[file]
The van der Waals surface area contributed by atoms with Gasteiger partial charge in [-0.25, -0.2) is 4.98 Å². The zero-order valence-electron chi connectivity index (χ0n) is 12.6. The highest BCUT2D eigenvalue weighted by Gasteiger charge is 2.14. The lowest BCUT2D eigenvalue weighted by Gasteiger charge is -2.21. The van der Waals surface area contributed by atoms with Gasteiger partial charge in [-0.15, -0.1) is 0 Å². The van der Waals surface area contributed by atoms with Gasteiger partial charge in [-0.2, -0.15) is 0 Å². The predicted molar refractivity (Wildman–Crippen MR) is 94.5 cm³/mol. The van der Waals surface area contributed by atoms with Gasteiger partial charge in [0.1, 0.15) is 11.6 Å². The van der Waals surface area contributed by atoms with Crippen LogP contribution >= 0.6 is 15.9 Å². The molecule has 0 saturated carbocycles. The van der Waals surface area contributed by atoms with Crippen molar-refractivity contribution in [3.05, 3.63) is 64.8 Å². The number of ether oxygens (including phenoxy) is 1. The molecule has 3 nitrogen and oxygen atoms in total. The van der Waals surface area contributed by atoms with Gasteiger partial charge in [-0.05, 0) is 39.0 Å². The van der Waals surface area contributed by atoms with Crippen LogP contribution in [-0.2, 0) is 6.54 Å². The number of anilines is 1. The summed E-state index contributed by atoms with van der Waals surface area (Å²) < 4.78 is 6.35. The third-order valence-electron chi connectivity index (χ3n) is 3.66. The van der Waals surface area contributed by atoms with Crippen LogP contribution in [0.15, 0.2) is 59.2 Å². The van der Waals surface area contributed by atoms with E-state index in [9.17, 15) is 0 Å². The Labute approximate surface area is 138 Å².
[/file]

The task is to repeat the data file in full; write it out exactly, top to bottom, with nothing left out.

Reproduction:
The van der Waals surface area contributed by atoms with Gasteiger partial charge in [-0.25, -0.2) is 4.98 Å². The zero-order valence-electron chi connectivity index (χ0n) is 12.6. The highest BCUT2D eigenvalue weighted by Gasteiger charge is 2.14. The lowest BCUT2D eigenvalue weighted by Gasteiger charge is -2.21. The van der Waals surface area contributed by atoms with Gasteiger partial charge in [-0.15, -0.1) is 0 Å². The van der Waals surface area contributed by atoms with Gasteiger partial charge in [-0.2, -0.15) is 0 Å². The predicted molar refractivity (Wildman–Crippen MR) is 94.5 cm³/mol. The van der Waals surface area contributed by atoms with Gasteiger partial charge in [0.1, 0.15) is 11.6 Å². The van der Waals surface area contributed by atoms with Crippen LogP contribution >= 0.6 is 15.9 Å². The molecule has 0 saturated carbocycles. The van der Waals surface area contributed by atoms with Crippen molar-refractivity contribution in [3.05, 3.63) is 64.8 Å². The number of ether oxygens (including phenoxy) is 1. The molecule has 3 nitrogen and oxygen atoms in total. The van der Waals surface area contributed by atoms with Gasteiger partial charge in [-0.05, 0) is 39.0 Å². The van der Waals surface area contributed by atoms with Crippen LogP contribution in [-0.2, 0) is 6.54 Å². The number of anilines is 1. The summed E-state index contributed by atoms with van der Waals surface area (Å²) < 4.78 is 6.35. The third-order valence-electron chi connectivity index (χ3n) is 3.66. The van der Waals surface area contributed by atoms with Crippen LogP contribution in [0.15, 0.2) is 59.2 Å². The van der Waals surface area contributed by atoms with E-state index in [9.17, 15) is 0 Å². The Labute approximate surface area is 138 Å².